How did you increase or improve your stamina?

Apr 26, 2018
Hello bike enthusiasts!

How did you increase or improve your stamina? It's been a while since I last exercised. I am not fit right now and I lose my breath even though I haven't biked that far yet.

Can you recommend tips on how to regain my stamina and improve it?

You already took the biggest step by starting!! Now it just takes determination and patience. The bottom line is that the only way you improve is by stressing your body. If you're just starting, it may take a week or two of regular riding and pushing yourself a little on the ride to see improvements. You'll be stoked when you see those and you're on your way...

In term of stamina, make regular, small incremental increases in distance at first. Once you're up to the distance you like, then make regular small; incremental increases in speed.

Good luck!
Just use your bike regularly. Even not for a long travel. take a long walk and run sometimes. But I think much better to play sports it will helps you to develop your cardio, and since you have a bike, use your bike.
You'll improve your stamina eventually as you ride more and more. You can also do workouts every morning just strengthening your core muscles or doing cardio, even brisk walking every day can help improve your stamina.
Stamina takes awhile to build up, and you have to do it correctly or you could hurt yourself and or regress the stamina. So the best way that I know of to build stamina is to build yourself up slowly to be able to ride a 100 miles in a day, thus you need to follow a century training schedule, like this:

If you are having trouble going say 1 mile then you need to add 4 weeks to the beginning of the schedule, so the first 4 weeks would look like this:

Week 1; Mon 1 mile; Tues 2 miles; Wed 3 miles; Thurs 0; Fri 2 miles; Sat 5 miles; Sun 2 miles.
Week 2; Mon 2 mile; Tues 4 miles; Wed 5 miles; Thurs 0; Fri 4 miles; Sat 10 miles; Sun 4 miles.
Week 3; Mon 3 mile; Tues 5 miles; Wed 6 miles; Thurs 0; Fri 5 miles; Sat 15 miles; Sun 5 miles.
Week 4; Mon 4 mile; Tues 6 miles; Wed 8 miles; Thurs 0; Fri 6 miles; Sat 24 miles; Sun 6 miles.
Then week 5 is where week 1 begins on the chart.

When you do this schedule DO NOT try to go further then what the schedule says regardless how easy it seems, the purpose of the schedule is to build up your stamina without getting hurt or burned out. Also at this time disregard the easy, pace and brisk stuff, all you want to do at this time is put miles under your belt in a controlled fashion, once you've done your first casual century then you can go back and start over with the schedule week 1, not the week 1 I created, and pedal easy on easy days, pace means a speed a bit faster the easy but try to keep it steady, and brisk means you pedal faster then pace. Once you get use to that you can start over again...crazy as all this sounds, and add in intervals every other day which are tougher than brisk but it will make you a faster rider as the weeks go by so then you have stamina plus speed! You can google bicycle intervals to see how that works or post back here and we can lead you through that. The above schedule is more for people under 50 years of age, if you're older than that then you may need more then one day off a week for recovery especially above 60; if you are older you can try the schedule as is but if you find yourself worn out then respond to this post and I can rework the schedule to include 3 days off but the time it will take to get to 100 mile point will take a bit longer but you will still get there. When you're older it takes more time to recover so you need to pay attention to your body so you don't overdo and hurt yourself.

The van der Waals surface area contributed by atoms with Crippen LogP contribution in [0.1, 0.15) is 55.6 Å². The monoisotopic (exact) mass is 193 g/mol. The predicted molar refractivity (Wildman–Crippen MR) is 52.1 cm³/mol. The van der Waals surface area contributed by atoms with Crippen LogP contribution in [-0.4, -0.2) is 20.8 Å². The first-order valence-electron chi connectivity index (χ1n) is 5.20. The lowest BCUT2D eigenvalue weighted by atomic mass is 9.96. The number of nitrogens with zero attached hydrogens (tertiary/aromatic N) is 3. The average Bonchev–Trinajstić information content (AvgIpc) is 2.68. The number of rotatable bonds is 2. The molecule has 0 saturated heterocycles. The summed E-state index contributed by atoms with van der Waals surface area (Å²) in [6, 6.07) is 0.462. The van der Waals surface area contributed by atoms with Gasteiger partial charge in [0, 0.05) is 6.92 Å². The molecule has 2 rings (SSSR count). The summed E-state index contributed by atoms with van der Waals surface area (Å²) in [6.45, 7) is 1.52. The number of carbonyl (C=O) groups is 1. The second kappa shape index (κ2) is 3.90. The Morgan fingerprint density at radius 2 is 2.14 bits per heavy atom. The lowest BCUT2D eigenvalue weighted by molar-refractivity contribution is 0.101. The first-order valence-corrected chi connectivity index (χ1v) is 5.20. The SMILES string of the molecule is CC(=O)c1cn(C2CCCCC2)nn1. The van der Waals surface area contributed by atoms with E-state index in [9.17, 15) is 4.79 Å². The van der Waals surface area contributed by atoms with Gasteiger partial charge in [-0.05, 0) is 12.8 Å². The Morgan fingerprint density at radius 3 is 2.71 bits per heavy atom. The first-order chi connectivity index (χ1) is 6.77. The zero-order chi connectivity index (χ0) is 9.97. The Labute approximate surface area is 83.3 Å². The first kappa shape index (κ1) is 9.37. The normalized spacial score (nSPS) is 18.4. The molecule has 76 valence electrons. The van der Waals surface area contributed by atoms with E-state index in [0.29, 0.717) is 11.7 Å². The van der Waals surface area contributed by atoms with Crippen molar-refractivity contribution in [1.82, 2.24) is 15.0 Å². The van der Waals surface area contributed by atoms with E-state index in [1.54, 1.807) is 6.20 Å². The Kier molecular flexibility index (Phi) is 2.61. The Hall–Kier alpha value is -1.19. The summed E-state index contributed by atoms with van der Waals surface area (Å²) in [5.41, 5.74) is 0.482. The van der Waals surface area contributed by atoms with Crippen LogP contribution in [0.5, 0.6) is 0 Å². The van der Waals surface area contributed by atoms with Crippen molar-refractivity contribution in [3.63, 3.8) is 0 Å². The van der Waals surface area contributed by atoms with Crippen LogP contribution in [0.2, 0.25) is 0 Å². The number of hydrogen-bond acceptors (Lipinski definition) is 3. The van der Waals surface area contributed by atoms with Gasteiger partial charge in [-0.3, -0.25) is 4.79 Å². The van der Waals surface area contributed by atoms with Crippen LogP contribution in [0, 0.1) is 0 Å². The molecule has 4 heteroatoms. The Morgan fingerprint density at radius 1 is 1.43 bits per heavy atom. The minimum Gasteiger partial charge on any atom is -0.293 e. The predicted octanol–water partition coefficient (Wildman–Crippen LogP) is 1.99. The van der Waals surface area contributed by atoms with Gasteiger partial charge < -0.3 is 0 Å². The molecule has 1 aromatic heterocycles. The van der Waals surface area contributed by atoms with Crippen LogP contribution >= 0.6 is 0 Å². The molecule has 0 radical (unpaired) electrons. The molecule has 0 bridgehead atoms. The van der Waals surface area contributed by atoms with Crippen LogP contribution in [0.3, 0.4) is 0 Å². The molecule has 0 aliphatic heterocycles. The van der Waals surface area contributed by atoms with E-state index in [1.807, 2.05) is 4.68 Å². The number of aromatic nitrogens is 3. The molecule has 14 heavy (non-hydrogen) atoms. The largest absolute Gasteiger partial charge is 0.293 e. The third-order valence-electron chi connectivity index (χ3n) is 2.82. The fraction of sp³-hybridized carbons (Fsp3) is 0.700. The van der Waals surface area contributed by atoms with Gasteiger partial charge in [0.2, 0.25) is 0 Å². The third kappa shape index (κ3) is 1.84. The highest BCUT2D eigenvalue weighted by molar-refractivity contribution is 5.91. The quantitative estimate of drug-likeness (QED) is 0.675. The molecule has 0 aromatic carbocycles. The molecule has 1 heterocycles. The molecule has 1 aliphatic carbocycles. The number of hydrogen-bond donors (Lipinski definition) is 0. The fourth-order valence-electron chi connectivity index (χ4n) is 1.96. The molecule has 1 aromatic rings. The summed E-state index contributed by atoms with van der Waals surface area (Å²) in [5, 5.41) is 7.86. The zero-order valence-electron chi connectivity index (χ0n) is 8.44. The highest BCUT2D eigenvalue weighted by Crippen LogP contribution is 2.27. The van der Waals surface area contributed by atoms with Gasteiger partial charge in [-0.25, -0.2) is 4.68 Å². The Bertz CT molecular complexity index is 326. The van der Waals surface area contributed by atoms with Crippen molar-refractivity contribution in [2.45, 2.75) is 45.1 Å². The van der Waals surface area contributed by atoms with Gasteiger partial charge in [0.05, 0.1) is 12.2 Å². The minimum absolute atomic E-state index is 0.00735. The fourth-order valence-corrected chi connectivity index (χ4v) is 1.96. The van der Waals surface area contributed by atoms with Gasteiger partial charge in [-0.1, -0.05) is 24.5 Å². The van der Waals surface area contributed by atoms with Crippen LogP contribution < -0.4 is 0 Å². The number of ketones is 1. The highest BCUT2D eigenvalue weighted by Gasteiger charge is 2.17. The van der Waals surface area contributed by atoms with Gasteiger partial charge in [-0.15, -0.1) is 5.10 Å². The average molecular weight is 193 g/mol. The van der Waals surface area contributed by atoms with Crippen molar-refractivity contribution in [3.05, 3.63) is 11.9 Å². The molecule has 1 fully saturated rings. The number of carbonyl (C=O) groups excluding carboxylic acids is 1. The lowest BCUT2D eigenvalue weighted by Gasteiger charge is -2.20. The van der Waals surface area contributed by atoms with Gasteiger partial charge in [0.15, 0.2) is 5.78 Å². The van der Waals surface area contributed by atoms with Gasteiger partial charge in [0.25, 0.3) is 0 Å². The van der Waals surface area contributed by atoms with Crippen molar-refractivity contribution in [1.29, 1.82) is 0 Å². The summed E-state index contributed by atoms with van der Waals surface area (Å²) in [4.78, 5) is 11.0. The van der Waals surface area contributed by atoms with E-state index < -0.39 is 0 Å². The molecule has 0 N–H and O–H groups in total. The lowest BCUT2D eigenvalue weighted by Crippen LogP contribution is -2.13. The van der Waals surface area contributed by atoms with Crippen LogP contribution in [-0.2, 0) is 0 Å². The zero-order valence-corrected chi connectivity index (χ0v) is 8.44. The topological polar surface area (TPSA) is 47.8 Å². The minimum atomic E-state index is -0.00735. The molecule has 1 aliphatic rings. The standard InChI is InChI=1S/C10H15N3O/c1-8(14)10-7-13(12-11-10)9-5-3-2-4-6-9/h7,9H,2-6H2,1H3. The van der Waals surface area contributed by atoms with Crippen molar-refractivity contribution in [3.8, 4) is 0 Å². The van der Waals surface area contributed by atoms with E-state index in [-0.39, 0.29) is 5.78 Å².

I hope that helps and works for you, it should, I've given that plan to friends of mine who complained about the same issue as you have and those who actually followed it through to the end saw major improvements and were quite shocked as to how well it worked for them.

The very last thing I recommend, if you haven't had it done lately, is to get a heart stress test done before you try the schedule I posted to make sure your cardo system is in good shape and can take the load you're about to put on it. PLEASE do this first thing so you can rule out any heart issues (regardless what you think, you are your worst doctor!) so you don't have a heart attack on the bike and maybe die from it. Make sure you tell your doctor you want a stress test done because you are going to be riding a bike for exercise and you are currently having stamina problems and want to make sure it's not heart or lung related problem before you proceed any further.
Thanks for the detailed reply guys! I guess I will have to stick with my current stamina and build it up slowly and surely. I'll have to accept that I haven't done anything for my fitness the previous years so I will have to make my body healthy and fit gradually. :)
The only way to improve your stamina/endurance is to start slow and train yourself to the level you desire.

And how do you do that? Simply by pushing yourself to just within your limits every time you train. It's important to be safe when training, so I wouldn't constantly pedal at a rate where you're pushing past your boundaries so much so that you're exhausting yourself. I'd say find your limit, and scale things back a bit to just within that limit.

Then once you've found this ideal pace, keep it up day after day. Once you find that it becomes easy, it's time to scale things up. The important thing is to take it slowly, even if you think you're not making much progress at first. You don't want to exhaust and possibly harm yourself.
It is the progressive technique for me. For stamina in biking, you do a particular distance and speed on the first day. You increase the number as days pass by. It's like you started at 1 kilometer and you can ride for 2 kilometers after 1 week. The same with the speed, running at 20 kph on the first day and you improved to 30 kph after a week. You continue to increase the number until you reach the maximum that you can do.